Gerena: Interesting. Did the states have anything in common?

Martin: Yes, they do. Both North Carolina and South Carolina have smaller towns that were not doing as well as major urban centers, even with these historically low unemployment rates overall. Some of this disparity was caused by the decline of key industries, historical industries like textiles and tobacco. But mostly it was because of the pull of urban areas and the opportunities they provided. The challenge for many of these areas is to provide job opportunities that give local residents a reason to stay, as well as possibly attracting some new residents.

As an example, we spent some time around Orangeburg, South Carolina last summer. There are a couple of small towns south of there that have seen steady population declines over the years as employers have moved out. This included, not too long ago, a local hospital that shut down that eventually lead to the loss of the town's only grocery store and only car dealership.

Gerena: Once people had to stay home to slow the spread of COVID-19, which parts of the North Carolina and South Carolina economies were affected the most?

Martin: Travel and tourism were hard hit, especially in South Carolina early on. The start of the state's tourism season was very weak, at least until Memorial Day at the end of May. But by that time, the first wave of the virus was slowly receding and people must have felt being outdoors at the beach was safe enough. South Carolina had taken steps to reopen the state in early May, and that included lifting some travel restrictions and allowing restaurants to operate at 50 percent capacity. That was well ahead of what was happening in North Carolina.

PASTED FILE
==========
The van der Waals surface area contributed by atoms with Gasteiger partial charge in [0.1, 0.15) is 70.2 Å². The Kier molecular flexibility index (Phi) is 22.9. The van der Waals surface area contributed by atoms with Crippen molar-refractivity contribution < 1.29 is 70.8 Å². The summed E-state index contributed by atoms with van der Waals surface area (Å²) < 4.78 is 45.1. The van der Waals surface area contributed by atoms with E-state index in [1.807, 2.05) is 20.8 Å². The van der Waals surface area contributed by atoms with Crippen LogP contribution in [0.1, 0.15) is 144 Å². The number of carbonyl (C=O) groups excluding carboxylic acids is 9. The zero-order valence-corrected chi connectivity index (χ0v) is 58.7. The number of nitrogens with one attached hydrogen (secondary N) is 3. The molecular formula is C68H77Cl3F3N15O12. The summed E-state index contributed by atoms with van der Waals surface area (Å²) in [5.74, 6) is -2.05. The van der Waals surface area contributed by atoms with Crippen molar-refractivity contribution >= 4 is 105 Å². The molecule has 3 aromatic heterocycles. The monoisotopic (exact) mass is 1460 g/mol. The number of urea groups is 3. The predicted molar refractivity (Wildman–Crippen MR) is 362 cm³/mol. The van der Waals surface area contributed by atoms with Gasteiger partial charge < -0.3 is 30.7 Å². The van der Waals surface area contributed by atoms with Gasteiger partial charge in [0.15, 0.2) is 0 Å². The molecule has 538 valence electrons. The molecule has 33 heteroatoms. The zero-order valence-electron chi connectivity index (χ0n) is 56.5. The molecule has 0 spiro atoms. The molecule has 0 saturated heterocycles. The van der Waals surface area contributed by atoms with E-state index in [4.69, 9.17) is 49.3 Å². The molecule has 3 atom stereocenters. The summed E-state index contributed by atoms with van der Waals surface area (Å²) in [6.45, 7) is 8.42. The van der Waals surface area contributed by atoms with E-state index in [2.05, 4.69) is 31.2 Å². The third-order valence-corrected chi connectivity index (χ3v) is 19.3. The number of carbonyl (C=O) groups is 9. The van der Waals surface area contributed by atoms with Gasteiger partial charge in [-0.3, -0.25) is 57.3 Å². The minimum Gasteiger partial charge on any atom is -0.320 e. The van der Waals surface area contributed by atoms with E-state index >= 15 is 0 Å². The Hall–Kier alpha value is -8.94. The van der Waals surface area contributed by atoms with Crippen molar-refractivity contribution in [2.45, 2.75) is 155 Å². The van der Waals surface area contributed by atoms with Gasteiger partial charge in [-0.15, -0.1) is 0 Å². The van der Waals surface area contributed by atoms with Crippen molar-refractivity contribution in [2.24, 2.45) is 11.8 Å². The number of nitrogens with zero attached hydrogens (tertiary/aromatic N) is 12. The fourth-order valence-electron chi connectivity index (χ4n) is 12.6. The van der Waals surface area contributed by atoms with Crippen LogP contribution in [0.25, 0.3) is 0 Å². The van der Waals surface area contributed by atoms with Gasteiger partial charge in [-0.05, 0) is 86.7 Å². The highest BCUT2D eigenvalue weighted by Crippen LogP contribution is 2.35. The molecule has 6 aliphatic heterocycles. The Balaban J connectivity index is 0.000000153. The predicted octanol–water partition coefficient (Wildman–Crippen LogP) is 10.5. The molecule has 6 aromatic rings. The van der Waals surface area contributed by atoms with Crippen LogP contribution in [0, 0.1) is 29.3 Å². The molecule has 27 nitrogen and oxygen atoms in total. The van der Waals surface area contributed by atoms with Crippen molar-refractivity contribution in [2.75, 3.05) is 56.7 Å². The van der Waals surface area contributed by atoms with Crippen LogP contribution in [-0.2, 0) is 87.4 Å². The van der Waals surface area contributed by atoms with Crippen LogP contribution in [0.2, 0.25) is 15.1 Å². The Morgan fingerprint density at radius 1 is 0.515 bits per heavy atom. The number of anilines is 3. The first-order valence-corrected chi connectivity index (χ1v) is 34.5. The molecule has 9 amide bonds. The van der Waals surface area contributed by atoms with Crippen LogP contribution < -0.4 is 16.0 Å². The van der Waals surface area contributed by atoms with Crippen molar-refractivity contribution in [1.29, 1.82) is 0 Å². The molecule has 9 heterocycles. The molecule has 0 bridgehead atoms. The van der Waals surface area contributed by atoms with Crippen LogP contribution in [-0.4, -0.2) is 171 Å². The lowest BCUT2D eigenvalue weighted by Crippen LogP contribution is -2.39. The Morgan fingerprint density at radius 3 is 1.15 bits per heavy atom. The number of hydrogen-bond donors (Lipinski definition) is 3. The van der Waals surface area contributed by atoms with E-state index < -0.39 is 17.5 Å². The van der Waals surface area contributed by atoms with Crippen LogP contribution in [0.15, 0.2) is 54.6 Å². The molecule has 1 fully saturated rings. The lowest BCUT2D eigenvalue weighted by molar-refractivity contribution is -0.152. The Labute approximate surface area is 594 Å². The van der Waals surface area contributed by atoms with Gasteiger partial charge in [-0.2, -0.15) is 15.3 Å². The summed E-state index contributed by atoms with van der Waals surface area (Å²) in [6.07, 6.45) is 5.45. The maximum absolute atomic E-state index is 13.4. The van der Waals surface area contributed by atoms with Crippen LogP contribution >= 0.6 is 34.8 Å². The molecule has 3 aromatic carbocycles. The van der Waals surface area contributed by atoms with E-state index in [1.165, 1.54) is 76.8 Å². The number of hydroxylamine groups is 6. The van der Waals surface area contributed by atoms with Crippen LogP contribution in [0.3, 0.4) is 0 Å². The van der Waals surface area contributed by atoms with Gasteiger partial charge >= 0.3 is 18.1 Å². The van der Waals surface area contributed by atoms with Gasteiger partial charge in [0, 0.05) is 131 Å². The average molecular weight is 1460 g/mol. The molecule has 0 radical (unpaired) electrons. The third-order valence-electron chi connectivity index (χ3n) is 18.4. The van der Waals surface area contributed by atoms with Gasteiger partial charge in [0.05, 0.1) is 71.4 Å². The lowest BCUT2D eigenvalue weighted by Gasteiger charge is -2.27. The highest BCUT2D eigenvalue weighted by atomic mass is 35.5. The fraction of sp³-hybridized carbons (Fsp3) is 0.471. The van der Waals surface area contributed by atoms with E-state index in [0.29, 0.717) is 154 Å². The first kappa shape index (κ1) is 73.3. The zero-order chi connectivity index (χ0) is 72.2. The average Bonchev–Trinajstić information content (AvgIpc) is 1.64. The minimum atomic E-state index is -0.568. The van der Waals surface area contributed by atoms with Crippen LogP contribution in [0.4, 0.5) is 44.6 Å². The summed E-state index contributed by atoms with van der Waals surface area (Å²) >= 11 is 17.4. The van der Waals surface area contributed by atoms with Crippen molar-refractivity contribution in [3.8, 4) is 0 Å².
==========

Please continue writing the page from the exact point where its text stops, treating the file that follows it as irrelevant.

As it turns out, tourism in the coastal communities ended up being a real bright spot, both in North Carolina and South Carolina through the summer months. It wasn't quite as positive in the mountains, but I have heard that vacation rentals have been strong this fall. It seems people were eager to get outside to see the leaves change and enjoy the cooler weather.

Restaurants struggled for some time, especially in North Carolina where restrictions on occupancy lasted longer than they did in South Carolina. As I mentioned, South Carolina reopened the state in early May, and that helped bring about a surge in economic activity, especially for restaurants and vacation spots.

North Carolina took a little bit of a more cautious approach. It started with Phase 2 on May 22 and didn't get to Phase 2.5 until September 4. That's when they eased some restrictions on social gatherings and allowed some additional business activities. A lot of restaurants have adjusted to handle more take-out business or offer outside dining … but I'm still hearing a lot of reports that restaurants are still struggling.

Gerena: Well, I guess it's not surprising that the high-touch industries haven't been doing so well during the pandemic. Have there been any bright spots?

Martin: There have. Some manufacturers have done well, and that includes anything associated with healthcare and providing PPE to that industry. A lot of apparel and textile companies pivoted to making PPE as their regular businesses declined. Also, anything to do with home improvement and furniture has done well, as people have worked to improve the spaces where they have been spending a lot more time.